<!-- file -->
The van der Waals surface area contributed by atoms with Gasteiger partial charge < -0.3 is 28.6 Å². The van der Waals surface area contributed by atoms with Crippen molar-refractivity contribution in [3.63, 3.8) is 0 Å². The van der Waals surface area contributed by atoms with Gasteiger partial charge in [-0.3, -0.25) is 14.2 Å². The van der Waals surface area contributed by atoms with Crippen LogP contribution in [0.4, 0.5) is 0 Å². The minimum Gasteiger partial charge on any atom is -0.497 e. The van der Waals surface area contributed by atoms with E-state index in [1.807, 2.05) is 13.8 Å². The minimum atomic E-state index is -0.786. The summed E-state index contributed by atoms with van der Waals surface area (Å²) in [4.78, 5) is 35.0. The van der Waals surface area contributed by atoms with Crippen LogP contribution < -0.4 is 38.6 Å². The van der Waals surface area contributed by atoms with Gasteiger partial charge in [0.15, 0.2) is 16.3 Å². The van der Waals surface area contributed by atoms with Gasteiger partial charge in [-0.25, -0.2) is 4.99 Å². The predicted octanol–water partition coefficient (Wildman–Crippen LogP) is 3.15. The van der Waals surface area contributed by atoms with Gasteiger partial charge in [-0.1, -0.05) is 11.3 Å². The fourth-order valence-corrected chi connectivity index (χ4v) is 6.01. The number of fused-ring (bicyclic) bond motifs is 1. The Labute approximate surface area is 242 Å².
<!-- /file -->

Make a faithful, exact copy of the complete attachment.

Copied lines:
The van der Waals surface area contributed by atoms with Gasteiger partial charge < -0.3 is 28.6 Å². The van der Waals surface area contributed by atoms with Crippen molar-refractivity contribution in [3.63, 3.8) is 0 Å². The van der Waals surface area contributed by atoms with Gasteiger partial charge in [-0.3, -0.25) is 14.2 Å². The van der Waals surface area contributed by atoms with Crippen LogP contribution in [0.4, 0.5) is 0 Å². The minimum Gasteiger partial charge on any atom is -0.497 e. The van der Waals surface area contributed by atoms with E-state index in [1.807, 2.05) is 13.8 Å². The minimum atomic E-state index is -0.786. The summed E-state index contributed by atoms with van der Waals surface area (Å²) in [4.78, 5) is 35.0. The van der Waals surface area contributed by atoms with Crippen LogP contribution < -0.4 is 38.6 Å². The van der Waals surface area contributed by atoms with Gasteiger partial charge in [0.15, 0.2) is 16.3 Å². The van der Waals surface area contributed by atoms with Gasteiger partial charge in [-0.25, -0.2) is 4.99 Å². The predicted octanol–water partition coefficient (Wildman–Crippen LogP) is 3.15. The van der Waals surface area contributed by atoms with Gasteiger partial charge in [-0.1, -0.05) is 11.3 Å². The fourth-order valence-corrected chi connectivity index (χ4v) is 6.01. The number of fused-ring (bicyclic) bond motifs is 1. The Labute approximate surface area is 242 Å².